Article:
China had honored all its commitments on trade in services in 2007. Of the 160 services sub-sectors classified in the WTO classification into 12 sectors, China opened 100 sub-sectors in nine sectors. It has also actively implemented the negative list system at all levels for market access, relaxing the restrictions on access to foreign investment in the service sector. On July 23, 2020, the government released the 2020 negative list for foreign investment, increasing the opening of key areas of the service sector.
Although some members accuse China of playing on WTO rules on the protection of intellectual property rights, the issue, which is part of China’s commitments to the organization, is at the heart of the country’s concerns.
According to a 2020 China Business Climate Survey released by the American Chamber of Commerce in China, 69% of U.S. companies surveyed believed that intellectual property rights protection in China had improved and reached a new high. The results of the 2020 Business Confidence Survey published by the EU Chamber of Commerce in China showed that 67% of EU companies surveyed rated the effectiveness of Chinese laws and regulations on protecting people. intellectual property rights as “excellent” or “adequate”.
It’s not that China has never been the subject of WTO disputes. From 1995, when the WTO dispute settlement mechanism officially began to operate, until August 2021, 607 disputes were brought to the WTO, and among these cases, the United States was prosecuted. 156 times, the EU 88 times and China 47 times.
However, between 1995 and 2020, the WTO issued 25 arbitral awards in 19 cases against members who failed or delayed in fulfilling their statutory duty, including 18 against the United States and five against the EU. . China was not on the list. The US and EU accusations against China only embody their prejudices against China.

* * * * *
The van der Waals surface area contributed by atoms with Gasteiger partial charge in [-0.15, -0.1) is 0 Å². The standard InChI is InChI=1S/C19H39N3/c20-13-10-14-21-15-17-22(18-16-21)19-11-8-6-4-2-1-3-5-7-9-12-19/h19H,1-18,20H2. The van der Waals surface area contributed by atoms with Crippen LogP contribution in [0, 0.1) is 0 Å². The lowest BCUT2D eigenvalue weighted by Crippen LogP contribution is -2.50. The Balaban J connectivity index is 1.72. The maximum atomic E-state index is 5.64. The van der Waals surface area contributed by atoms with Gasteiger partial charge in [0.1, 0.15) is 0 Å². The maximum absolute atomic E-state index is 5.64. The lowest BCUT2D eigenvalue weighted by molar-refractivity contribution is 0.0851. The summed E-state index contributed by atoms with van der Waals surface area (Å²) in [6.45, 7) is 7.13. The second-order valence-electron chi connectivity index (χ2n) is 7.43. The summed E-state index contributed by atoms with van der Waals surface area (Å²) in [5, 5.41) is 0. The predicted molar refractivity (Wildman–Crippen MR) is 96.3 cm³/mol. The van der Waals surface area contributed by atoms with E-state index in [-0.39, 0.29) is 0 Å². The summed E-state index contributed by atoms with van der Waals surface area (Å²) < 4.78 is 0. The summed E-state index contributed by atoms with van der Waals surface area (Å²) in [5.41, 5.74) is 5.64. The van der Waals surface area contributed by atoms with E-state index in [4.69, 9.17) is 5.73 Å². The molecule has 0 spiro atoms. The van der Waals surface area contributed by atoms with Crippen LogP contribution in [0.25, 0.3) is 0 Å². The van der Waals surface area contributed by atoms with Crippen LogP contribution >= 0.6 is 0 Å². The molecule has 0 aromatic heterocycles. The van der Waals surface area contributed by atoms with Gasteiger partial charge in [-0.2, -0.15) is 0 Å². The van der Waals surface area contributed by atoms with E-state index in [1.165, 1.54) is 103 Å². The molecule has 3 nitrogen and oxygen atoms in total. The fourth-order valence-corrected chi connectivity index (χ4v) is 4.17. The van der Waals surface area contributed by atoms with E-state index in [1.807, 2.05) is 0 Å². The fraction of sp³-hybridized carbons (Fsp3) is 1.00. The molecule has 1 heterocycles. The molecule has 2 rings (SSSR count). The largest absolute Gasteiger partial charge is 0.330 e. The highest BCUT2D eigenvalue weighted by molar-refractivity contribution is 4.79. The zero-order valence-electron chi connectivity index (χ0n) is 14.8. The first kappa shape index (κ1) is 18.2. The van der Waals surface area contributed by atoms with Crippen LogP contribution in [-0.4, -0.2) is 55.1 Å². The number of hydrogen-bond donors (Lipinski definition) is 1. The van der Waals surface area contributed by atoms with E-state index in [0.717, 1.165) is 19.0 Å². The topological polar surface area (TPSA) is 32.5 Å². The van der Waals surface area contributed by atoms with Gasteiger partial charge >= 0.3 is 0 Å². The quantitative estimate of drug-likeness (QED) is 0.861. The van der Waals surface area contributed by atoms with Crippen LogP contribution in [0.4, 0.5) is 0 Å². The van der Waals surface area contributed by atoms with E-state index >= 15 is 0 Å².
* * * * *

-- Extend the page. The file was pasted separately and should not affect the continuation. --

The U.S. government has made several public statements or issued reports on China’s adherence to its WTO commitments, all of which criticize China for keeping certain areas out of reach of foreign investment and supporting domestic manufacturing through industrial development plans and subsidies. Every economy has the right to boost its domestic industry through certain policies, and China’s plans have been designed according to its different stages of economic growth. Now, the US government is generalizing the concept of national security and abusing export control measures, threatening the development of some Chinese companies and the supply chain of industries. As a result, the Chinese government has adopted policies that respond to such unreasonable behavior.
China, being serious about its obligations, has no reason to undermine the current WTO system. Now that the WTO and economic globalization face serious challenges, all members should uphold the WTO-rules-based multilateral trade mechanism in a spirit of mutual benefit, and jointly promote the necessary reform of the WTO. WTO in order to overcome its existential crisis, strengthen its authority and efficiency, and support the stability and healthy development of economic globalization.
The author is Dean of the China Institute for WTO Studies at the University of International Business and Economics. The author contributed this article to China Watch, a think tank powered by China Daily. Opinions do not necessarily reflect those of China Daily.